“Selling books is tough,” says Naoyuki Tajima, rebranding project manager for Tsutaya Tokyo Roppongi bookshop, now renamed Roppongi Tsutaya Books. Perhaps. But judging by the number of customers coming through the door today, the appetite for print is alive and well here.
The bookshop reopened in March after a major makeover. The shop had been innovative when, in 2003, it offered a café where guests could read handsome hardbacks while having a cappuccino (back then it also had a collection of dvds and cds to rent). “Its identity as a bookshop wasn’t strong enough, though,” says Tajima, reflecting on the model. “We wanted to push ourselves as a bookshop once again. We also had to adapt to a rapidly changing society.”
The result is a dazzling collection of some 70,000 books and magazines on everything from food to business, as well as novels from promising young writers. The inventory has increased by nearly 40 per cent and almost half is made up of foreign-language titles, making it one of Japan’s biggest bookshops. And customers can shop from 07.00 through to midnight.
“The reception [from the public] has been great,” says Takae Sasaki, head of the book department. “Our customers are happy to see more print publications on offer. The number of people who like books hasn’t decreased. Some people in their twenties and thirties might consume books online but the parents [among them] still want to read physical books to their children.”
The children’s section carries 10,000 books at any one time, including some great finds on Japanese culture in English, such as Japanese Traditions and Rakugo Emaki (a style of comic storytelling). The Starbucks by the entrance is still there (but might a smaller independent have looked better?), while a lounge bar has been added on the upper floor to offer a more serene space in which to hunker down with a new book. The upper floor is also home to enviable art, photography, fashion and design collections.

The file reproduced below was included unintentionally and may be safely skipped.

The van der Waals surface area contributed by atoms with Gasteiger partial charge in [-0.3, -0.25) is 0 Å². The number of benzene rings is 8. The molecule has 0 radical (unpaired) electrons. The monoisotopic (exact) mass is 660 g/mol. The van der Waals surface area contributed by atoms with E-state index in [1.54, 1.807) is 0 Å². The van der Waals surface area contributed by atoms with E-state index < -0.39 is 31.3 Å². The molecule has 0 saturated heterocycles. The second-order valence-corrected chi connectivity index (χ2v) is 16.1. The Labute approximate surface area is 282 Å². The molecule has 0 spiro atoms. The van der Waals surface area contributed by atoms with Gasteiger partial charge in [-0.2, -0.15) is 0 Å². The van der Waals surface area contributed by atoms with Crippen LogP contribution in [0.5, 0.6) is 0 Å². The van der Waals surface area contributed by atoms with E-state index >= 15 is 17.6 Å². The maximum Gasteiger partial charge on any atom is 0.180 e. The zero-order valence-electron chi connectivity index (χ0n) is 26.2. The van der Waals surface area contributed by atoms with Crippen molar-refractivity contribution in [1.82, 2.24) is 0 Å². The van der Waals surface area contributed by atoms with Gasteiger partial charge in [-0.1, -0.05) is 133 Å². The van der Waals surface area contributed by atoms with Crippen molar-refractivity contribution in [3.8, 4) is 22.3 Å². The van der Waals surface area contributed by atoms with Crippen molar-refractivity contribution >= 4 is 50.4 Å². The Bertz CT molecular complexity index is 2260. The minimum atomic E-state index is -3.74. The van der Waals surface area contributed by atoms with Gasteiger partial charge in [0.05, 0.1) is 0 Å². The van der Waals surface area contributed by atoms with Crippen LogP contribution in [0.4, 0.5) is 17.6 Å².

As well as shop-floor staff, the Roppongi team includes six concierges who have put together an impressive selection of titles and created presentations to pique the interests of passers-by. “Designers aren’t necessarily looking for inspiration in design books but they might be inspired by the shapes of plants and come up with an idea,” says Sasaki. “Physical bookshops can generate such accidental ‘meetings’; e-commerce cannot.”
The team also made a small gallery space to entertain the art crowd. The works of Enrico Isamu Oyama, a New York-based Italian-Japanese artist, sold out within a week after the opening. As did the set of two contemporary ukiyo-e (woodblock) works by Masumi Ishikawa. There is no dvd-rental service today but there are 4,000 cds on sale to meet the ongoing Japanese taste for owning physical products, even in the age of streaming. “This is another beginning for us,” says Tajima. “We have to keep changing.”